Reduce your risk by helping you to feel safe

Between one third and half of people aged over 65 suffer a fall in any given year. Apart from the pain , discomfort and inconvenience, the after effects of a fall can be life changing. Most of these falls are minor, but about 25% will result in physical injury and require medical attention. Because falls can have a serious impact upon the health, well-being and confidence of older people, GP’s and other health professionals take fall prevention very seriously and a great deal of help and support is available.

This page looks at the most common causes of falls around the home – and how they can be prevented.

About the house:

Remove clutter and address trip hazards such as frayed carpeting, wrinkled rugs and loose wires.
Use high-wattage light bulbs so you can see all areas clearly
Put non-slip mats and rugs down on slippery floors and mop up spillages immediately.
Use only sturdy and stable steps to reach heights and ensure the floor surface is flat and even.
Organise furnishings so you can move around easily, keep bending and stretching to a minimum and keep open spaces tidy.
Keep electric appliances close to plug sockets and secure trailing flexes.
Check stair carpets for wear and tear that can increase the risk of slipping.

About your person:
Avoid wearing clothing you may trip over, such as very long skirts or trousers that may catch your heel.
Avoid walking on slippery surfaces in socks or tights.
Wear well-fitting shoes and see a chiropodist if you experience problems with your feet.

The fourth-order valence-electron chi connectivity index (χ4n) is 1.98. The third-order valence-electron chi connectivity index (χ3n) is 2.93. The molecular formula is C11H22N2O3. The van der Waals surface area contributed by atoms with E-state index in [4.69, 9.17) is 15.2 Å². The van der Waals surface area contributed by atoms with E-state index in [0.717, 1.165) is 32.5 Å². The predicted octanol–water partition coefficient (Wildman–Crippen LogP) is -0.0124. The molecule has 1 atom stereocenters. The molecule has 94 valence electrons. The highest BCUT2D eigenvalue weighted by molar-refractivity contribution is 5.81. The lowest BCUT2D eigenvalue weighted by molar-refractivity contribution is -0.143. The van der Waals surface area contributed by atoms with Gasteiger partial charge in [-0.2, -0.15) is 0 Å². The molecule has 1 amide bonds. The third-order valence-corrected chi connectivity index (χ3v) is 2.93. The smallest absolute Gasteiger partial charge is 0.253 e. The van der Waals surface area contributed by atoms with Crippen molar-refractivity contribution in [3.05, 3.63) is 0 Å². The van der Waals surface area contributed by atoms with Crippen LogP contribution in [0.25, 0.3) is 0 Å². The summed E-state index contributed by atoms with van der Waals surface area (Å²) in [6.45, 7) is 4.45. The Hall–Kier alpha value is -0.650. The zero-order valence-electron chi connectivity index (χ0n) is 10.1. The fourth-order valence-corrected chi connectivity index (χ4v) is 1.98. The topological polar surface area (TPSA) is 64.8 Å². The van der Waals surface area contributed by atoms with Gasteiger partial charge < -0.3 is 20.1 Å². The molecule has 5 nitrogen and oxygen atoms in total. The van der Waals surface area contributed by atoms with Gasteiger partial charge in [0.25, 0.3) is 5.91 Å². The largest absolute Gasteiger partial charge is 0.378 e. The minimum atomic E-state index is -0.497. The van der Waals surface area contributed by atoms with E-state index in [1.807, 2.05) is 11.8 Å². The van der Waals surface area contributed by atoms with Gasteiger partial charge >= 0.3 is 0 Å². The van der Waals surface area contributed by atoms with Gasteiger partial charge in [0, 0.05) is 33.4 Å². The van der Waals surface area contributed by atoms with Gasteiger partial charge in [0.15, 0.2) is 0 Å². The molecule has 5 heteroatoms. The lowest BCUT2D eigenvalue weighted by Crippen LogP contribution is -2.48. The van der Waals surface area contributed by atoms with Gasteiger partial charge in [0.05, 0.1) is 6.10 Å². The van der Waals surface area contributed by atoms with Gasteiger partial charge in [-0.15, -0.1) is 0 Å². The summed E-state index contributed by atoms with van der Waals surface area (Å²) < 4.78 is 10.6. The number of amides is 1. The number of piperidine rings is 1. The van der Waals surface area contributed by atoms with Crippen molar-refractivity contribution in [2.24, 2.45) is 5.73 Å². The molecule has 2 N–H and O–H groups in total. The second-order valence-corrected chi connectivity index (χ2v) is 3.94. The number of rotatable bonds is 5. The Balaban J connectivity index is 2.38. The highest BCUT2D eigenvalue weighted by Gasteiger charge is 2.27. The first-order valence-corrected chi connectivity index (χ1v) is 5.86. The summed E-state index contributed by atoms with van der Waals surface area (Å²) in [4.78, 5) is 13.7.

Consider installing an active alarm system, worn as a pendant or bracelet, which is linked to the phone so you can call for help in case of a fall.
Help yourself to feel safe: fear of falling can be as disabling as a fall itself.
Ask your GP for a home hazard assessment – you may benefit from safety measures such as grab rails in the bathroom.
Exercise – any physical activity you enjoy is good, but strength and balance exercises such as Tai Chi or programmes designed for older people are particularly helpful, such as COTA’s Living Longer, Living Stronger program. Cota
Check your diet – calcium and Vitamin D (also gained from time in the sun) help keep bones strong and regular meals are important to keep blood sugar levels steady.
Reduce your alcohol intake –remember it leads to loss of co-ordination and can exaggerate the effect of some medications . Older people are more susceptible to the effects of alcohol.
Medications for depression, anxiety and sleep problems can increase the chances of falling.
Contact your GP immediately if you suffer dizziness or light-headedness.
Have your eyesight checked regularly.